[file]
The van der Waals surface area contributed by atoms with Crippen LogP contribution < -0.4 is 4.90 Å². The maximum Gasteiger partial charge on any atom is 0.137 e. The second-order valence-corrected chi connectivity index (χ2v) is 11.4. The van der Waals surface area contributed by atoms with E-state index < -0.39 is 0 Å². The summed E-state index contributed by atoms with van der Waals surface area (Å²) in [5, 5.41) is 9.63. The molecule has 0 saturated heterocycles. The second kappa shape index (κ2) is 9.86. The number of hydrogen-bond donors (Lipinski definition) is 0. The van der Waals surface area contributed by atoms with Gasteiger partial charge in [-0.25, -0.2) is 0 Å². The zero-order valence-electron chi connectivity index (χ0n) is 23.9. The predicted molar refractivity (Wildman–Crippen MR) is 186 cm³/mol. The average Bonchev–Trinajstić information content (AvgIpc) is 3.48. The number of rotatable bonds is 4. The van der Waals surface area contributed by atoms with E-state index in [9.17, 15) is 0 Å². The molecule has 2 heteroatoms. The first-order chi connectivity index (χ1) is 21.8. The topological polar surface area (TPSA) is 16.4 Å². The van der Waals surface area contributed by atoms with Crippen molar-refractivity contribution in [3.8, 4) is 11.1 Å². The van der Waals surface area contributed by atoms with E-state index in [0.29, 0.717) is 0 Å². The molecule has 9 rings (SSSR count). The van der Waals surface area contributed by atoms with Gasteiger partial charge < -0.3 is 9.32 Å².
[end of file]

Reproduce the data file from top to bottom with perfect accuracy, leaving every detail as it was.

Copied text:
The van der Waals surface area contributed by atoms with Crippen LogP contribution < -0.4 is 4.90 Å². The maximum Gasteiger partial charge on any atom is 0.137 e. The second-order valence-corrected chi connectivity index (χ2v) is 11.4. The van der Waals surface area contributed by atoms with E-state index < -0.39 is 0 Å². The summed E-state index contributed by atoms with van der Waals surface area (Å²) in [5, 5.41) is 9.63. The molecule has 0 saturated heterocycles. The second kappa shape index (κ2) is 9.86. The number of hydrogen-bond donors (Lipinski definition) is 0. The van der Waals surface area contributed by atoms with Gasteiger partial charge in [-0.25, -0.2) is 0 Å². The zero-order valence-electron chi connectivity index (χ0n) is 23.9. The predicted molar refractivity (Wildman–Crippen MR) is 186 cm³/mol. The average Bonchev–Trinajstić information content (AvgIpc) is 3.48. The number of rotatable bonds is 4. The van der Waals surface area contributed by atoms with E-state index in [9.17, 15) is 0 Å². The molecule has 2 heteroatoms. The first-order chi connectivity index (χ1) is 21.8. The topological polar surface area (TPSA) is 16.4 Å². The van der Waals surface area contributed by atoms with Crippen molar-refractivity contribution in [3.8, 4) is 11.1 Å². The van der Waals surface area contributed by atoms with E-state index in [0.29, 0.717) is 0 Å². The molecule has 9 rings (SSSR count). The van der Waals surface area contributed by atoms with Gasteiger partial charge < -0.3 is 9.32 Å².